AHA News: Lower Your Sodium, and Blood Pressure Will Follow

Reducing sodium intake by any amount can lower blood pressure over the long term – and may benefit everyone, including people with normal blood pressure, new research shows.

While the link between consuming less-salty foods and lower blood pressure is well established, researchers wanted to understand the exact nature of the link over a range of daily sodium amounts, not simply the results of eating a high-salt versus low-salt diet.

After analyzing 85 studies that followed participants for up to three years, they found any reduction in sodium decreases both systolic blood pressure (the top number in a reading) and diastolic pressure (the bottom number). This trend was seen across a spectrum of daily sodium levels, with no evidence there was a bottom threshold in benefit.

“We found this decrease in sodium was beneficial for people consuming very low sodium intakes, having normal blood pressure, and in the long term,” said Dr. Marco Vinceti, senior author of the analysis published Monday in the American Heart Association journal Circulation. Vinceti is professor of epidemiology and public health at the University of Modena and Reggio Emilia Medical School in Italy and an adjunct professor at Boston University School of Public Health.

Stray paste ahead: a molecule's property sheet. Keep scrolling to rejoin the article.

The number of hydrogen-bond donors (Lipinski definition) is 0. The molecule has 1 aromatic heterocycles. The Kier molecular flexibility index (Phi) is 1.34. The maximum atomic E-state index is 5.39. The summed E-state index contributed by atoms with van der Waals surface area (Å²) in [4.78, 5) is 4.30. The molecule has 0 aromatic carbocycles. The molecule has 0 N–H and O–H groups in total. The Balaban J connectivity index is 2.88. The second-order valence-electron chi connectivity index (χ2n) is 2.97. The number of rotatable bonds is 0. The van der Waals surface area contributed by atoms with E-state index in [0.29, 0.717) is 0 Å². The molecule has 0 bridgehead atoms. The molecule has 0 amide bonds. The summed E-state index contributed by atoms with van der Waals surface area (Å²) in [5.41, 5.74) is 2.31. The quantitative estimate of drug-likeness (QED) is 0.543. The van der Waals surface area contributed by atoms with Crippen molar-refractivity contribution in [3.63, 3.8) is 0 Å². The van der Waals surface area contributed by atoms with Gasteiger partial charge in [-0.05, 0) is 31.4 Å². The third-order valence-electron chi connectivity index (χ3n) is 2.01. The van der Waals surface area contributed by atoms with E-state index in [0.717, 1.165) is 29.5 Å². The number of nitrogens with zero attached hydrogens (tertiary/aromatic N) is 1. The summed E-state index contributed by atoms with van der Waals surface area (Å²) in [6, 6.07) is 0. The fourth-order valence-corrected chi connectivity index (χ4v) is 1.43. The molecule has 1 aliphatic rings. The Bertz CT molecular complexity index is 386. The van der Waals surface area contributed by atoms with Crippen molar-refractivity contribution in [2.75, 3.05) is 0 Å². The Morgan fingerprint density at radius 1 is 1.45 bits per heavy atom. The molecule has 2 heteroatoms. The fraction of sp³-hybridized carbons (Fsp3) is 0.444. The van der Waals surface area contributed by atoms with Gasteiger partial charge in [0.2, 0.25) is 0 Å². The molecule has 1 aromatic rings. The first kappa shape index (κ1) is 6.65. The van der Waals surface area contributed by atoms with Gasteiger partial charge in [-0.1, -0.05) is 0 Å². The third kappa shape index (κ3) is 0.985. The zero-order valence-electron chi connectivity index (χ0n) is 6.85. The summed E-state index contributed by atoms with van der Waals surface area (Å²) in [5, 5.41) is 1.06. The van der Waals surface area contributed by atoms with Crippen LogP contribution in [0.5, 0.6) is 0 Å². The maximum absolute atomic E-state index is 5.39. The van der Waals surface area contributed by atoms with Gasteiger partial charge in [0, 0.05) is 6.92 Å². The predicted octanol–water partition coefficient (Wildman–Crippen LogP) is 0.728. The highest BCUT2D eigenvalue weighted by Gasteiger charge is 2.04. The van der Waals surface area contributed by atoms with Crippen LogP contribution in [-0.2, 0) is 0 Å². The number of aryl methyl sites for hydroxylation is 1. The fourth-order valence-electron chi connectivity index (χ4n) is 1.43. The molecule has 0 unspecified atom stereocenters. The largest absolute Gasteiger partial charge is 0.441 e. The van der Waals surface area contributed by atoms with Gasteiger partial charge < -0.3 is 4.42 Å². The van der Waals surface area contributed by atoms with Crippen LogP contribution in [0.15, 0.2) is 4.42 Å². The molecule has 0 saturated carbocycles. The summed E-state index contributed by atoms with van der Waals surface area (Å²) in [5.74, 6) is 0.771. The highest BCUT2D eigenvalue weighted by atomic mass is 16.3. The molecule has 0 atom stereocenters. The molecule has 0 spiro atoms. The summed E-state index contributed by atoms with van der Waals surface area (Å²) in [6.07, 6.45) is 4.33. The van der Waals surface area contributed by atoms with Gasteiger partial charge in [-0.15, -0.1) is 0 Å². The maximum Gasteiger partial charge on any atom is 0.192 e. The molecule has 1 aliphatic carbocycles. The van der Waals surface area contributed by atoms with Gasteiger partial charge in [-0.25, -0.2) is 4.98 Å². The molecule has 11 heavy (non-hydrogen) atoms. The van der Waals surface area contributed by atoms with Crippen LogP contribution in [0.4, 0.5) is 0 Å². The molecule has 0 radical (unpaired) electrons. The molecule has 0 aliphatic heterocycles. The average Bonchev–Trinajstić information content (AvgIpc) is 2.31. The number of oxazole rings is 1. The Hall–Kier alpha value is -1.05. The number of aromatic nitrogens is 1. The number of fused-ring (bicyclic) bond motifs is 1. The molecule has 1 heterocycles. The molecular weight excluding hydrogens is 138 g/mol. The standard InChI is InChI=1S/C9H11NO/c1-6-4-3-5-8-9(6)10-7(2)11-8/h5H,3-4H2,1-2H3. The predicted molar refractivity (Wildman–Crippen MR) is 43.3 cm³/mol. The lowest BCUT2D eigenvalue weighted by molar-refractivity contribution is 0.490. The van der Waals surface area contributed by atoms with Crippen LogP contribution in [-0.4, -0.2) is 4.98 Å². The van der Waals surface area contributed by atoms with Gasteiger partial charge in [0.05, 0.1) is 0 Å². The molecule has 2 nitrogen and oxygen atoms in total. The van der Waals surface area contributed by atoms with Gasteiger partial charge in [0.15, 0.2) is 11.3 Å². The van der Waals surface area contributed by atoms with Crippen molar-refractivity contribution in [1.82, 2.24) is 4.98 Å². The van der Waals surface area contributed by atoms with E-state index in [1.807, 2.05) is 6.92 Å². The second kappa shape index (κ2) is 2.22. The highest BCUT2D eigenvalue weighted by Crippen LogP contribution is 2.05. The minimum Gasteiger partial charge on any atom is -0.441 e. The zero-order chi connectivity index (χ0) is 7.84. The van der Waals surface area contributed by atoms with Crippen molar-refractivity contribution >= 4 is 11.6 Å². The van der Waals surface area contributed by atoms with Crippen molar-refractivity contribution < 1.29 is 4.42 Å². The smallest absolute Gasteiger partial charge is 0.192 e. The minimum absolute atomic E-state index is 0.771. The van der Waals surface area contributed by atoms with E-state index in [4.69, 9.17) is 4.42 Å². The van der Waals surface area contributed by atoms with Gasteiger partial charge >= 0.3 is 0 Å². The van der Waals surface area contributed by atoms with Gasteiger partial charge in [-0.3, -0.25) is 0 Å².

Too much sodium in your system promotes water retention in the bloodstream. Over time, the extra volume of blood can stress and stiffen blood vessels, making the heart work harder to maintain blood flow. The whole process can lead to an increased risk of heart attack and stroke.

The ideal daily sodium limit to maintain healthy blood pressure, and thus lower the risk for cardiovascular diseases, has been debated for years. While people do need some sodium – less than 500 milligrams a day – to maintain the body’s functions, most Americans eat far too much of it.

The average person consumes about 3,400 mg of sodium per day, and most of it comes from packaged and prepared foods, according to federal dietary guidelines. Those guidelines recommend adults consume no more than 2,300 mg per day – that’s about 1 teaspoon of salt – to avoid hypertension and cardiovascular disease. The AHA, however, recommends most adults limit daily intake to 1,500 mg.